On April 14, Padres closer Heath Bell bought a house for his family on a secluded cul-de-sac in San Diego's North County suburbs. The timing of the transaction was curious, given that Bell has a one-year contract, has no reason to expect a long-term offer and for months had been rumored to be trade bait. But the Padres were coming off a 17--2 beatdown of the Braves in their home opener, and Bell was emboldened. When his wife, Nicole, saw the closing date—July 1—she asked, "What if we're not here anymore?" Bell told her, "Don't worry, babe. They're not going to be able to break up this team."
This is an article from the May 17, 2010 issue
Bell describes himself as "an idiot who thinks weird things," but he is already comparing the Padres to two legendary small-market outfits: the Rays of 2008 and the Indians from the 1989 movie Major League. Major League was a screwball comedy, but in San Diego it could now be a documentary. The Padres, like those fictional Indians, would make life much simpler for a lot of powerful people if they just lost, as they were so widely projected to do. Then the front office could trade Bell and slugging first baseman Adrian Gonzalez for a glut of prospects, keeping payroll down while limiting local backlash, and of course helping some behemoth that has misused its resources to climb back into contention.
But Bell and Gonzalez, who were both born in San Diego, are not eager to move. Bell told Gonzalez in spring training, "Let's be 10 games up at the trading deadline so they have to keep it together." Their plan is working: The Padres won 19 of their first 30 games and led the NL West at week's end, a shock to those who didn't follow them in the final two months of last season, when they quietly went 37--25. "This is exactly what we expected," says Gonzalez, who has a new stock answer when he's asked where he'll be in August. "Pennant race," he says. "San Diego."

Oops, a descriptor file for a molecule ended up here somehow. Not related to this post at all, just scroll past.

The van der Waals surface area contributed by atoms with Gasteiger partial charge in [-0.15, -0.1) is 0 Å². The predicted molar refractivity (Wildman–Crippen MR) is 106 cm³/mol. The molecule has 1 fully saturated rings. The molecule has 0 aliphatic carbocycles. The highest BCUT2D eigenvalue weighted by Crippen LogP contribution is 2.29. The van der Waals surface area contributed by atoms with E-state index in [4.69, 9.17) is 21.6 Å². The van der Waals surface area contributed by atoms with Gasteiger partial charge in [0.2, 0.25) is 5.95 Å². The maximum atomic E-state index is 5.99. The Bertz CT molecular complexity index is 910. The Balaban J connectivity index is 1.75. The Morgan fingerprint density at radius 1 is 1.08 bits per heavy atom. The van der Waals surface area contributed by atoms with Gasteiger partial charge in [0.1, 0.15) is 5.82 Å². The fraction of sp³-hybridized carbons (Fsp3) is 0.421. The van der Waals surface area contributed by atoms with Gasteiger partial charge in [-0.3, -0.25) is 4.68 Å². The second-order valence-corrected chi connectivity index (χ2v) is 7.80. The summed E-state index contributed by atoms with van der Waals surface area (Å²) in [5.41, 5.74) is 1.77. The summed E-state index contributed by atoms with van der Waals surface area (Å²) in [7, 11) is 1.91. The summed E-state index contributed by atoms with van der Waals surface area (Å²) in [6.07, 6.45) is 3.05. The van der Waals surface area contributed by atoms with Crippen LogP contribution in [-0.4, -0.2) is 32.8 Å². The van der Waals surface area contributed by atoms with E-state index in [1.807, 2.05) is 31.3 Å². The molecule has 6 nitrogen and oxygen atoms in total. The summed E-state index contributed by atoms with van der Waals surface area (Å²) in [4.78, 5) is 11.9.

The Padres rank second in the majors in ERA, but at Petco Park pitching is rarely the problem. San Diego general manager Jed Hoyer had identified a larger issue when he was the Red Sox assistant G.M., a job he held until last October. He would tune into late games at Petco, where the scoreboard always seems to read 2--1. "An extra base could be the difference," Hoyer would tell himself. "They have to run." When Hoyer was hired in the off-season, he found that manager Bud Black agreed.
Hoyer and Black needed someone to impart their philosophy, and last winter they hired special assistant Dave Roberts. In spring training he hauled players out to the back fields, showing them how to lengthen leads and quicken jumps. Roberts, a San Diego native who played two of his 10 major league seasons in his hometown, stole more than 30 bases five times in his career, and his unforgettable Game 4 steal of second helped spur the Red Sox to a win over the Yankees in the 2004 ALCS. He was the ideal tutor.
Last week the Padres were devastated to learn that Roberts, 37, had recently undergone two rounds of chemotherapy for Hodgkin's lymphoma. When third baseman Chase Headley called to check on him, Roberts said, "A bright spot in my day is watching the way you guys play." Two years after the plodding Padres finished last in the majors with 36 stolen bases, they led the NL with 35 through Sunday. "We all want Dave to see the payoff," Headley said.
The Padres, like any intriguing underdog, are playing for a variety of causes. In the long term they will have to trade Gonzalez, considering that their payroll is just over $40 million; first baseman Ryan Howard will soon command more than half that per season in Philadelphia, and Gonzalez, who led the team with six homers and 17 RBIs, will use the Howard deal as a benchmark. But Gonzalez is not a free agent until 2011, and neither is Bell. If the Padres hold on to both of them for the rest of this year, they will have less leverage in a trade and may sacrifice their haul of prospects. But they would happily make that compromise for a shot at the postseason. "To me, it's simple," Hoyer said. "You show up every day to win. As long as we're winning, it's more about how we can add something."
The Padres as trade deadline buyers? Now, that's thinking weird things.
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Cliff Corcoran handicaps the season awards race every Monday at SI.com/mlb